Divorce, co-parenting, and conflict go hand in hand. But what about a situation where you have one or two high-conflict parents co-parenting together? This sounds like a recipe for disaster but it doesn’t have to be.
Dr. Deena Stacer joins Mandy this week to discuss how to tone down the conflict in co-parenting, even when there are high-conflict people involved. Dr. Deena has been teaching classes for over 25 years as part of the High Conflict Intervention and Coparenting Program. She teaches skills, strategies, and scripts to help both parents and children get out of the middle of the conflict.
In This Episode
Why would someone want to tone down the conflict?
In high-conflict situations, it takes a parent a minimum of 3 days to fully calm down from seeing the other parent’s face. If that parent is distracted by their anger, chances are they aren’t mentally or emotionally available for their children who need them.
How to tone down:
Avoid or limit as much as possible any face-to-face contact with your co-parent. When the period of contact is over, get away from the situation as quickly as possible.
Be the parent who has the skills to keep calm in the face of conflict so you can be the “gold medal parent” while the other is working through their anger.
Can this method be effective if only one parent is able to keep calm?
Dr. Deena says that it really can be accomplished by one parent but that person needs to do a lot of work.
When it won’t work: when the parent trying to resolve the conflict continues to blame the other parent for the conflict itself.
What’s the common underlying cause of high conflict between parents? What drives the conflict?
Anxiety drives conflict. The solution is to remove face-to-face interaction.
One high conflict parent – trust issues, narcissism, personality disorders, substance abuse issues, etc. They are driven to keep the conflict going because that’s what they are used to. It will be hard to change this person as they lack emotional intelligence.
Fear of losing their children- this is the fear of losing contact with their children, losing their love, or their children being damaged from the divorce.
The non-high conflict parent, once they’ve recognized the situation, will be the one to lower the conflict for the children because calm parents = calm children in a high conflict situation.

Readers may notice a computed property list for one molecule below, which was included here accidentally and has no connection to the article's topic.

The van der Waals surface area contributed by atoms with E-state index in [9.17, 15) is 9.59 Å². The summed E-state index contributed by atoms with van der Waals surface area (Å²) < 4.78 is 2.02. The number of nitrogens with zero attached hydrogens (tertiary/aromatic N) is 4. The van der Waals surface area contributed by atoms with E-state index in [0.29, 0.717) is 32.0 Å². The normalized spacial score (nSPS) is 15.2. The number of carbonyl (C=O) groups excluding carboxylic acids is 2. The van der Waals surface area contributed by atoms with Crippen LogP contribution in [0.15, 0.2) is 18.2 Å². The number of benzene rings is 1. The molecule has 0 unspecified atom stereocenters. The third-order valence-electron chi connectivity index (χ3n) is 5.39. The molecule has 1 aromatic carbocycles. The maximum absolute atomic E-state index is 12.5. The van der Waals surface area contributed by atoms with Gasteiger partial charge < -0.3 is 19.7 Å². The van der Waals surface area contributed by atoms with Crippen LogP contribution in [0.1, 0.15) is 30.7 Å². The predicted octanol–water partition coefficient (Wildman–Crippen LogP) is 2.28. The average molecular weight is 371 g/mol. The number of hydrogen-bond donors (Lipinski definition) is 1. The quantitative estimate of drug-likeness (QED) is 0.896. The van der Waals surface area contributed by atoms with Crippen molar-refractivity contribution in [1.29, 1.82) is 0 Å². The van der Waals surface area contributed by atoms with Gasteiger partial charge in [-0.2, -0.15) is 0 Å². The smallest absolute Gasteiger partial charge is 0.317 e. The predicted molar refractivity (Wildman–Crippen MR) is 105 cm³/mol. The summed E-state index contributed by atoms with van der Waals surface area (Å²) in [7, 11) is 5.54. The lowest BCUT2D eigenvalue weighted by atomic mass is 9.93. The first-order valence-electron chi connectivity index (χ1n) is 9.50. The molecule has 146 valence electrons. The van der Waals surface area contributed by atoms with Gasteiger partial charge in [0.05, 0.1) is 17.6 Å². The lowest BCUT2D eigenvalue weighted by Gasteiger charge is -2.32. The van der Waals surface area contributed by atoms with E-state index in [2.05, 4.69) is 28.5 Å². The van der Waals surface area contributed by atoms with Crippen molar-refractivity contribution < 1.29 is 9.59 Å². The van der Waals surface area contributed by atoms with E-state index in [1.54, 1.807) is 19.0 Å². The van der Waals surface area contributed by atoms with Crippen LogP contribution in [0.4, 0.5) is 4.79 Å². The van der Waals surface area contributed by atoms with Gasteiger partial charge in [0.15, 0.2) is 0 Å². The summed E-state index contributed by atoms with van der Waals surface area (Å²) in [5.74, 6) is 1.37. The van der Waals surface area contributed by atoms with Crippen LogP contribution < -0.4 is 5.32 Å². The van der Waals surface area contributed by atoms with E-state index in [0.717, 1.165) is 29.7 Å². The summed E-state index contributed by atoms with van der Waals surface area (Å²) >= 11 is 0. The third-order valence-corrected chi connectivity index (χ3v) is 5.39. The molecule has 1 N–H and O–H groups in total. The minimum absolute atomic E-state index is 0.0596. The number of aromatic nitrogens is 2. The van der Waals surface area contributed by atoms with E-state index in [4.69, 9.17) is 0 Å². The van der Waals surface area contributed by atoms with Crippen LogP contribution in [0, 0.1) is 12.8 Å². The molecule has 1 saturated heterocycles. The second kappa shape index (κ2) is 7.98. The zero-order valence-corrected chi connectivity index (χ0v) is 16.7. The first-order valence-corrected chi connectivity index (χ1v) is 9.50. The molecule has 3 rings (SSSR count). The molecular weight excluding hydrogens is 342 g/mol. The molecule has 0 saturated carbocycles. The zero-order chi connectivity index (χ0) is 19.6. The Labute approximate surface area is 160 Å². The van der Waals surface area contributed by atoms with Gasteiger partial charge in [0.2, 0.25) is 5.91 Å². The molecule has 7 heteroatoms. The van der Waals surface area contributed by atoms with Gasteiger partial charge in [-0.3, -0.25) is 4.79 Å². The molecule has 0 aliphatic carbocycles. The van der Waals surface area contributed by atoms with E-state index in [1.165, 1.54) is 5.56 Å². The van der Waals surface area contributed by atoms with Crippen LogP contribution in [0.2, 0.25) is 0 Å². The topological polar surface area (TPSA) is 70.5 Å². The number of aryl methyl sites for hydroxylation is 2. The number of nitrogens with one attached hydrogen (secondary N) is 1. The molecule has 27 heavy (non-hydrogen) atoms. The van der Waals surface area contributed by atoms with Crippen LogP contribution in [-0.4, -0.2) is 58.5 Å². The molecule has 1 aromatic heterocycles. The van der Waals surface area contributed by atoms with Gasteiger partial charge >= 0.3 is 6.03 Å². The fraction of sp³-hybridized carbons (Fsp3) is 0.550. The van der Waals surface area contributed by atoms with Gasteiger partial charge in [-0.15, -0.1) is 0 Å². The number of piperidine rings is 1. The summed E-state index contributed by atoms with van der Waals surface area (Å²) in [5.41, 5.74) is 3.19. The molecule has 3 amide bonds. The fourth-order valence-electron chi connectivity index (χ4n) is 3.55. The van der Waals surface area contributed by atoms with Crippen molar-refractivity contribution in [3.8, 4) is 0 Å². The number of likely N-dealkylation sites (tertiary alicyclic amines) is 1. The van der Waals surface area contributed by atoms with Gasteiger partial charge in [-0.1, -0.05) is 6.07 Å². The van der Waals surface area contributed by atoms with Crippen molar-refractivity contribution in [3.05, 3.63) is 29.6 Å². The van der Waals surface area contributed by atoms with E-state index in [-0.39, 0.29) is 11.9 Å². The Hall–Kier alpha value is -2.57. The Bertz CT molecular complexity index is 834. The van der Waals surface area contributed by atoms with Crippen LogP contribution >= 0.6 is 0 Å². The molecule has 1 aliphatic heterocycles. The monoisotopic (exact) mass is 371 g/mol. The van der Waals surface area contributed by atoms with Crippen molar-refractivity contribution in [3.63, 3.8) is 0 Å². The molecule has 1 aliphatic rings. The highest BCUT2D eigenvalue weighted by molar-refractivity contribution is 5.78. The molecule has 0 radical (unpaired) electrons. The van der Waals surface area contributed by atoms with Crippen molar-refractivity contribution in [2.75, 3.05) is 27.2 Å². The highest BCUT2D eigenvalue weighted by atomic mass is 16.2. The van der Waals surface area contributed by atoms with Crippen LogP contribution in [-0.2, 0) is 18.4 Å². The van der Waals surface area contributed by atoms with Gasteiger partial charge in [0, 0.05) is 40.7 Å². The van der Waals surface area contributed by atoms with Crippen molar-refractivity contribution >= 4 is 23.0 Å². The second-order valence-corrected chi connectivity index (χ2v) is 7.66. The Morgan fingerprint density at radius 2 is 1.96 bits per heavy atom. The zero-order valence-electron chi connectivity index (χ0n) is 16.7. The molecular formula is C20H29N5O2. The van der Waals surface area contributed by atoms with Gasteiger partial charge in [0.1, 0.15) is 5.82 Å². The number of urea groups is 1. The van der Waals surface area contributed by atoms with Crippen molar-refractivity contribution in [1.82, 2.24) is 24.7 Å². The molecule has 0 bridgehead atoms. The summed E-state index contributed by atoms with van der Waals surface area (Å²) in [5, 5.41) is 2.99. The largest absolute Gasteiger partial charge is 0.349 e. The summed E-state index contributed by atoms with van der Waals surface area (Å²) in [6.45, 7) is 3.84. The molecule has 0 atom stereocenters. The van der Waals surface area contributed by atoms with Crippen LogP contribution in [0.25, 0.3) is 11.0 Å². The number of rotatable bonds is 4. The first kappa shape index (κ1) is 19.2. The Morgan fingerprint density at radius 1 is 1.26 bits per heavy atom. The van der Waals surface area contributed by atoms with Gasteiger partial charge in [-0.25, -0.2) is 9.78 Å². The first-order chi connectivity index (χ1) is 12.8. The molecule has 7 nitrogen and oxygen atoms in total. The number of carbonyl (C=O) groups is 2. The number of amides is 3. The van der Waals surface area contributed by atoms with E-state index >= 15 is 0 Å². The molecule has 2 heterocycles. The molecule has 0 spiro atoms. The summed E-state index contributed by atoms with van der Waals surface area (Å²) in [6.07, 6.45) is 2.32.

Cooperative Co-Parenting vs. Conflictual Co-Parenting
Two parents who believe the other parent has the best interests of the children at heart and that they are important in the children’s lives.
Two parents who are willing and able to make and support decisions together so the children have continuity.
Both parents believe that the children should have a quality relationship with the other parent and support that relationship.
Divorcing parents who don’t require a lot of guidance from the court – they are able to make decisions for themselves based on the guidelines laid out for them.
One or both parents believe that the other parent has issues that are detrimental to the children.
One or both parents believe that the other parent does not have the best interests of the children at heart.
One or both parents believe that the other parent is not important in the children’s lives.
They need to seek help from the court system but when they get the assistance, one parent doesn’t follow the rules/instructions.
At least one of the parents will do whatever it takes to undermine the children’s relationship with the other parent.
Parallel Parenting vs. Co-Parenting
Parallel Parenting – a must-do for people who can’t get along. What Dr. Deena calls Mom’s World/Dad’s World. In each home, there is a different set of rules. In this type of situation, parents will need help with making decisions about medical issues and school since you can’t take kids to two different schools.
Dr. Deena notes that if you choose this method of parenting, you take the kids out of the middle (no room for “well at mom’s house we do this”). When the kids bring up a difference between the two homes, there’s the easy answer of “at this house, we do this”. Kids are more flexible than we think and will adjust when they need to.
About Dr. Deena
Dr. Deena Stacer is part of the Stacer Family Law firm in San Diego, California. She is the Director and facilitator of the High Conflict Intervention and Coparenting Program, which was established with her former partner, Fred Stemen in 1997. Since that time, she has helped over 3500 conflictual child custody cases and have mediated over 800 divorce cases. She works with parents, children, extended family members and all types of professionals who are involved in resolving conflictual custody cases. You can find online resources available at her academy and ParentsInConflict.com. For more information, call 800-980-0434 or email [email protected].
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